by Jane Austen
Northanger Abbey Chapter 3 Summary
READ THE BOOK: Chapter 3
- Catherine settles into a Bath routine (we'll stop with the Bath jokes now) which consists of shopping, sightseeing, visiting the Pump-room, which was a spa/social gathering spot – much more fun than being cooped up with nine siblings all day.
- Catherine attends another ball and finally gets a dancing partner: a handsome man named Henry Tilney.
- Henry is attractive, smart, and very witty and Catherine likes him instantly.
- Henry banters with Catherine while they dance and he mocks traditional "getting to know you" conversation by asking her inane questions about the ball and giving over-excited replies.
- Henry then instructs Catherine on how to describe him in her journal, which she insists she doesn't keep.
- Henry finds this assertion scandalous and insists that all ladies keep journals.
- Henry then gives women everywhere a backhanded compliment, noting that women write wonderful letters and journal entries that don't obey the laws of grammar and spelling. Catherine finds that questionable and Henry backpedals.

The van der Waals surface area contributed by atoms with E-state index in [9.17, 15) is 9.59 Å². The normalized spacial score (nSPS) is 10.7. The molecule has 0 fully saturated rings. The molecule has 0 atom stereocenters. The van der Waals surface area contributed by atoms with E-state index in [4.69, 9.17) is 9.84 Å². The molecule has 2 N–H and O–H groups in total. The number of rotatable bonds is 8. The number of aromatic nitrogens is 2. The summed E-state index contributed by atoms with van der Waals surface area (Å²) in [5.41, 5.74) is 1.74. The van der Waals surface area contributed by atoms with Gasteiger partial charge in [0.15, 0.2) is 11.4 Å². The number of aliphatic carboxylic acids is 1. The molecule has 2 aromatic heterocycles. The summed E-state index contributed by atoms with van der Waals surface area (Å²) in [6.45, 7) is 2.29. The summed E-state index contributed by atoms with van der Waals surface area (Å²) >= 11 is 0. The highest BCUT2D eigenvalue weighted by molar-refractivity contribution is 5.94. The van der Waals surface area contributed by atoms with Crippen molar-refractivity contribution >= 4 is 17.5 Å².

- They finish dancing and head back over to Mrs. Allen.
- Mrs. Allen needs help pinning her sleeve and Henry starts talking to her about women's fashion.
- Catherine thinks he is strange, but funny.
- Henry lets us know that he has a sister, hence his women's fashion knowledge.
- After chatting up Mrs. Allen about shopping and clothes, Henry and Catherine dance again.
- Catherine thinks Henry might enjoy mocking people a bit too much.
- He confirms this by mocking Catherine for refusing to tell him what she's thinking about.
- The ball ends and Catherine goes home. She may or may not have dreamed about Henry that night.
- The next day Catherine and the Allens discuss the ball.
- Mr. Allen fills us in on Henry. He finds Henry suitable company since he is from a respectable family and is a clergyman. Yes, Henry is a clergyman.
- Historical Context Lesson: You might be wondering why Henry is a clergyman. Well, back in this period, the younger sons of wealthy families were really out of luck when it came to job options. Older sons inherited the whole estate, castle, whatever. Younger sons had to go fend for themselves in a handful of "respectable' professions: the army, the church, the law, or maybe business. Why Henry picked the church is anyone's guess, but his Sunday sermons were most likely highly entertaining.
READ THE BOOK: Chapter 3